These flavours which O Food are thine throughout the regions,
are diffused like winds; they have their place in heaven.
– Mandala 1, Hymn 187, Rig Veda
In Ancient Rome, the celebrated gourmand Apicius penned a cookbook in which 350 out of its 500 recipes called for the use of peppers and other Indian spices. High-profile dinner parties in Ancient Rome were made possible by journeys to India where gold and silver were exchanged for pepper and spices.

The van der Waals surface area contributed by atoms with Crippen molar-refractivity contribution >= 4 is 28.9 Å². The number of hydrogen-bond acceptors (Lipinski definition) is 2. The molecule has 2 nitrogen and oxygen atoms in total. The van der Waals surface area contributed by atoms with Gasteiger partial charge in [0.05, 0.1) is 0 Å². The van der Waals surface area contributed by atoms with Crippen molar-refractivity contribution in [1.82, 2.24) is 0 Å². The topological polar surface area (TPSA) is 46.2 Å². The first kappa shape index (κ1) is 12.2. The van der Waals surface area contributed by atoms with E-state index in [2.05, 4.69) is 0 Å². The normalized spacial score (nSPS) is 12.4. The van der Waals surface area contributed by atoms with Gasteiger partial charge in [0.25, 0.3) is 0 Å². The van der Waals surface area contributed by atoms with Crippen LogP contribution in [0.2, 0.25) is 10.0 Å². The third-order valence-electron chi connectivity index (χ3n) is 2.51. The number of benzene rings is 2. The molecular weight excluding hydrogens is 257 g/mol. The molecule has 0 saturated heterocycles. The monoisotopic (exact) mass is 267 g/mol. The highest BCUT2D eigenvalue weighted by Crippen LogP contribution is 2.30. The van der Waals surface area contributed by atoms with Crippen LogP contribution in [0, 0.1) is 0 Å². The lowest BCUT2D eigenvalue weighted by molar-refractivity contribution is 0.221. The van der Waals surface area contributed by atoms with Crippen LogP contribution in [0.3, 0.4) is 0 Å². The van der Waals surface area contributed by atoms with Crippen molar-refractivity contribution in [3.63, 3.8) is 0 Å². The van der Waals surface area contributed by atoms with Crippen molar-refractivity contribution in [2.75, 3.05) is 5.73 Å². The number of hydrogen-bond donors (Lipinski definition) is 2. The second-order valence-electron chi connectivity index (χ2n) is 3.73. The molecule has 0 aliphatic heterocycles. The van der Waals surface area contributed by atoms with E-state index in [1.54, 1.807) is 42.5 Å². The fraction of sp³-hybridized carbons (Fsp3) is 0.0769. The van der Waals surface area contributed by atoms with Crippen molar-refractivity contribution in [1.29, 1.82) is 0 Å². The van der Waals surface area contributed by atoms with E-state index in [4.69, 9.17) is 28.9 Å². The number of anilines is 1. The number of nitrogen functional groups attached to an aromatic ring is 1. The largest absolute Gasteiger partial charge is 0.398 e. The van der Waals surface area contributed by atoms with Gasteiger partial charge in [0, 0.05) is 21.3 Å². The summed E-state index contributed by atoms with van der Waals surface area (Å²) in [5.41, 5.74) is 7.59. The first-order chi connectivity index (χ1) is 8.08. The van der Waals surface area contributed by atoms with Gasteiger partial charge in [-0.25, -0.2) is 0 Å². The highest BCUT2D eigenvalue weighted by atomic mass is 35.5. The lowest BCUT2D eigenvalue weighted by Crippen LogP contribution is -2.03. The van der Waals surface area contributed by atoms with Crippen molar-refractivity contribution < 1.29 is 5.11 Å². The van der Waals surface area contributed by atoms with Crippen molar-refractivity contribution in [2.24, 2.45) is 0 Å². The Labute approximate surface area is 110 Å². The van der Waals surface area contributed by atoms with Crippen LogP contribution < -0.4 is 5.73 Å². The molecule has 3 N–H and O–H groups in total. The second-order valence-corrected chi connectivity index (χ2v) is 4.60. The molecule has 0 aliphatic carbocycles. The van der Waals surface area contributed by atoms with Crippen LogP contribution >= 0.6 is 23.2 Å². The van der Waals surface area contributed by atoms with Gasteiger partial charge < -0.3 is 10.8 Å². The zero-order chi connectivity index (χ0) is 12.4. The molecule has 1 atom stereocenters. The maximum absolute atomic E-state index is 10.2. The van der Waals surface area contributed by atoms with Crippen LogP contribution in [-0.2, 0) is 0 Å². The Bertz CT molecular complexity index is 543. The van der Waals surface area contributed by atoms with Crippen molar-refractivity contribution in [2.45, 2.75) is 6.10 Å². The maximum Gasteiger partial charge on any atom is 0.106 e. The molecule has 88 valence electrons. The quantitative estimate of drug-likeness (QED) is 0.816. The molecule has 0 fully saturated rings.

Pepper was equal in value to gold and silver, and at times used as currency. Greek philosopher Pliny the Elder complained “there is no year in which India does not drain the Roman Empire of fifty million sesterces”.
The craze for pepper and spices inspired near-impossible voyages. If anything, it shows that the story of civilization is also the story of food and cooking. Few have mastered the art of cuisine quite like India who can claim to have developed the world’s first international crossover cuisine. It is no wonder that it would one day become the culinary mainstay of India’s last colonizers.